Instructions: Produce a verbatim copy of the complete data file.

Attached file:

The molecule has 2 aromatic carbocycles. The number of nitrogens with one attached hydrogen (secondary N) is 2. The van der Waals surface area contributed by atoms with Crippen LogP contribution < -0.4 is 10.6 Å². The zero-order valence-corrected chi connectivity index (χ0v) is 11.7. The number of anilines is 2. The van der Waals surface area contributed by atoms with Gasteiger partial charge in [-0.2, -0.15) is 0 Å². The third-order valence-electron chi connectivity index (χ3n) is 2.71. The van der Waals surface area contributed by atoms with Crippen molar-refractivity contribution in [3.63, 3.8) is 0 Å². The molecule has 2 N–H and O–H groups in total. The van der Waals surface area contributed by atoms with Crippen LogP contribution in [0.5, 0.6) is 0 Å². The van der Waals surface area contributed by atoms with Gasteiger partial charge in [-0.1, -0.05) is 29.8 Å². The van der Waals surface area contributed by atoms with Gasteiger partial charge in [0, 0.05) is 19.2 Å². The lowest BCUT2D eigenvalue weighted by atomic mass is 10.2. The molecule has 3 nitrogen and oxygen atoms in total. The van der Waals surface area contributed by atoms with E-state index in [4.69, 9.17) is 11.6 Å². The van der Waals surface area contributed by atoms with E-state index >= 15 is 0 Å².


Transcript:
The molecule has 2 aromatic carbocycles. The number of nitrogens with one attached hydrogen (secondary N) is 2. The van der Waals surface area contributed by atoms with Crippen LogP contribution < -0.4 is 10.6 Å². The zero-order valence-corrected chi connectivity index (χ0v) is 11.7. The number of anilines is 2. The van der Waals surface area contributed by atoms with Gasteiger partial charge in [-0.2, -0.15) is 0 Å². The third-order valence-electron chi connectivity index (χ3n) is 2.71. The van der Waals surface area contributed by atoms with Crippen molar-refractivity contribution in [3.63, 3.8) is 0 Å². The molecule has 2 N–H and O–H groups in total. The van der Waals surface area contributed by atoms with Crippen LogP contribution in [0.5, 0.6) is 0 Å². The van der Waals surface area contributed by atoms with Gasteiger partial charge in [-0.1, -0.05) is 29.8 Å². The van der Waals surface area contributed by atoms with Gasteiger partial charge in [0, 0.05) is 19.2 Å². The lowest BCUT2D eigenvalue weighted by atomic mass is 10.2. The molecule has 3 nitrogen and oxygen atoms in total. The van der Waals surface area contributed by atoms with E-state index in [4.69, 9.17) is 11.6 Å². The van der Waals surface area contributed by atoms with E-state index >= 15 is 0 Å².